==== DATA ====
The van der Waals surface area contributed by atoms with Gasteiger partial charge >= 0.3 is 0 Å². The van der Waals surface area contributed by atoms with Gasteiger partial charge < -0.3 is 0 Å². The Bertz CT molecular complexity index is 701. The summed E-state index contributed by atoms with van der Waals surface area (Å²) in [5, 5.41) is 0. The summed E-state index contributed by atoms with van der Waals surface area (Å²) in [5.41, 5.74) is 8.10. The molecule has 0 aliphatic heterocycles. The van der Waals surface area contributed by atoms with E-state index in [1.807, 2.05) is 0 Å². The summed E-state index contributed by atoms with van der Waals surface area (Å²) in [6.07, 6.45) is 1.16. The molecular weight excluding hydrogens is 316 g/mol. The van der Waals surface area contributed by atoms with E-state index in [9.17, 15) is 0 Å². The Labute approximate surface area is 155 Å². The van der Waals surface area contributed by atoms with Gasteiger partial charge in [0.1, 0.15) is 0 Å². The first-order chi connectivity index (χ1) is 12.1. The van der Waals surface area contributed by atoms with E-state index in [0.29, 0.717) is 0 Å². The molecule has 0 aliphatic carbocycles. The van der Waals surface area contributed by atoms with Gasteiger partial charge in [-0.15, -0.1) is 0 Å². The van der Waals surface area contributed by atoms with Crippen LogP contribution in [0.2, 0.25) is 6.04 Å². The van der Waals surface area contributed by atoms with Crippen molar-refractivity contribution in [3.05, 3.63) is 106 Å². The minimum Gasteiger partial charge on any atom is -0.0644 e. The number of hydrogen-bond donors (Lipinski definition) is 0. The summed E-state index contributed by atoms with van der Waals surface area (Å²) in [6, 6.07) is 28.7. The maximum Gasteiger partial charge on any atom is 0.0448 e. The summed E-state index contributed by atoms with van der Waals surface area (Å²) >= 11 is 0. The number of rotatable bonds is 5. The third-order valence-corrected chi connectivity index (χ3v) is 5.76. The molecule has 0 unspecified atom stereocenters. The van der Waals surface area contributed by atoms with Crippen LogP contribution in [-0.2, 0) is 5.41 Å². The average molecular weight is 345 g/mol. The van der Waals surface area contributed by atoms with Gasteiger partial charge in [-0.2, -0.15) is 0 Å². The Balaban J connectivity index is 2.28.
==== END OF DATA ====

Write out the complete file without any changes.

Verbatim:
The van der Waals surface area contributed by atoms with Gasteiger partial charge >= 0.3 is 0 Å². The van der Waals surface area contributed by atoms with Gasteiger partial charge < -0.3 is 0 Å². The Bertz CT molecular complexity index is 701. The summed E-state index contributed by atoms with van der Waals surface area (Å²) in [5, 5.41) is 0. The summed E-state index contributed by atoms with van der Waals surface area (Å²) in [5.41, 5.74) is 8.10. The molecule has 0 aliphatic heterocycles. The van der Waals surface area contributed by atoms with E-state index in [1.807, 2.05) is 0 Å². The summed E-state index contributed by atoms with van der Waals surface area (Å²) in [6.07, 6.45) is 1.16. The molecular weight excluding hydrogens is 316 g/mol. The van der Waals surface area contributed by atoms with E-state index in [9.17, 15) is 0 Å². The Labute approximate surface area is 155 Å². The van der Waals surface area contributed by atoms with Gasteiger partial charge in [0.1, 0.15) is 0 Å². The first-order chi connectivity index (χ1) is 12.1. The van der Waals surface area contributed by atoms with E-state index in [0.29, 0.717) is 0 Å². The molecule has 0 aliphatic carbocycles. The van der Waals surface area contributed by atoms with Gasteiger partial charge in [-0.15, -0.1) is 0 Å². The van der Waals surface area contributed by atoms with Crippen LogP contribution in [0.2, 0.25) is 6.04 Å². The van der Waals surface area contributed by atoms with Crippen molar-refractivity contribution in [3.05, 3.63) is 106 Å². The minimum Gasteiger partial charge on any atom is -0.0644 e. The number of hydrogen-bond donors (Lipinski definition) is 0. The summed E-state index contributed by atoms with van der Waals surface area (Å²) in [6, 6.07) is 28.7. The maximum Gasteiger partial charge on any atom is 0.0448 e. The summed E-state index contributed by atoms with van der Waals surface area (Å²) >= 11 is 0. The number of rotatable bonds is 5. The third-order valence-corrected chi connectivity index (χ3v) is 5.76. The molecule has 0 unspecified atom stereocenters. The van der Waals surface area contributed by atoms with Crippen LogP contribution in [-0.2, 0) is 5.41 Å². The average molecular weight is 345 g/mol. The van der Waals surface area contributed by atoms with Gasteiger partial charge in [-0.2, -0.15) is 0 Å². The Balaban J connectivity index is 2.28.